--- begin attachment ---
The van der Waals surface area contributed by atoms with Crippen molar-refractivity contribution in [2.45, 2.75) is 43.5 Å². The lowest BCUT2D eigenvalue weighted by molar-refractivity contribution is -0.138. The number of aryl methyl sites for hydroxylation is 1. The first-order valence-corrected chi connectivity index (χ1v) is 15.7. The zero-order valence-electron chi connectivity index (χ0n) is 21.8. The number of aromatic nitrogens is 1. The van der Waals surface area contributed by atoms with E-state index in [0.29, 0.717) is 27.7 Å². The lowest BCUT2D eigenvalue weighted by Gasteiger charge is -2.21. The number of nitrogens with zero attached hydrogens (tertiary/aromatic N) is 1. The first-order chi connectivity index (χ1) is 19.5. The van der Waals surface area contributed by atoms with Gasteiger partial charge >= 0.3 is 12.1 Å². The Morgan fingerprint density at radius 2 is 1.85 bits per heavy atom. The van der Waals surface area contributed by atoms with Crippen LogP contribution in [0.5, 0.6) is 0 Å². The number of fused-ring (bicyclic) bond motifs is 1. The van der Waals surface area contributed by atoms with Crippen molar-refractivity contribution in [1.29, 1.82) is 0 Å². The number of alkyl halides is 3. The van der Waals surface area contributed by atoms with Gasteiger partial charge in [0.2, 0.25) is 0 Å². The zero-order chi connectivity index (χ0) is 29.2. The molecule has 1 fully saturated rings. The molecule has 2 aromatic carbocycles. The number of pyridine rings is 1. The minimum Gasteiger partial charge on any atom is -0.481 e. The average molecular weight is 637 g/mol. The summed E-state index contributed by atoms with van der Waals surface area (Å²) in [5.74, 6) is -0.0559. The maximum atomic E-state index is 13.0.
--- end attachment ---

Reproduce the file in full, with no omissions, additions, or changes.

The van der Waals surface area contributed by atoms with Crippen molar-refractivity contribution in [2.45, 2.75) is 43.5 Å². The lowest BCUT2D eigenvalue weighted by molar-refractivity contribution is -0.138. The number of aryl methyl sites for hydroxylation is 1. The first-order valence-corrected chi connectivity index (χ1v) is 15.7. The zero-order valence-electron chi connectivity index (χ0n) is 21.8. The number of aromatic nitrogens is 1. The van der Waals surface area contributed by atoms with E-state index in [0.29, 0.717) is 27.7 Å². The lowest BCUT2D eigenvalue weighted by Gasteiger charge is -2.21. The number of nitrogens with zero attached hydrogens (tertiary/aromatic N) is 1. The first-order chi connectivity index (χ1) is 19.5. The van der Waals surface area contributed by atoms with Gasteiger partial charge >= 0.3 is 12.1 Å². The Morgan fingerprint density at radius 2 is 1.85 bits per heavy atom. The van der Waals surface area contributed by atoms with Crippen LogP contribution in [0.5, 0.6) is 0 Å². The number of fused-ring (bicyclic) bond motifs is 1. The van der Waals surface area contributed by atoms with Crippen molar-refractivity contribution in [1.29, 1.82) is 0 Å². The number of alkyl halides is 3. The van der Waals surface area contributed by atoms with Gasteiger partial charge in [0.2, 0.25) is 0 Å². The zero-order chi connectivity index (χ0) is 29.2. The molecule has 1 fully saturated rings. The molecule has 2 aromatic carbocycles. The number of pyridine rings is 1. The minimum Gasteiger partial charge on any atom is -0.481 e. The average molecular weight is 637 g/mol. The summed E-state index contributed by atoms with van der Waals surface area (Å²) in [5.74, 6) is -0.0559. The maximum atomic E-state index is 13.0.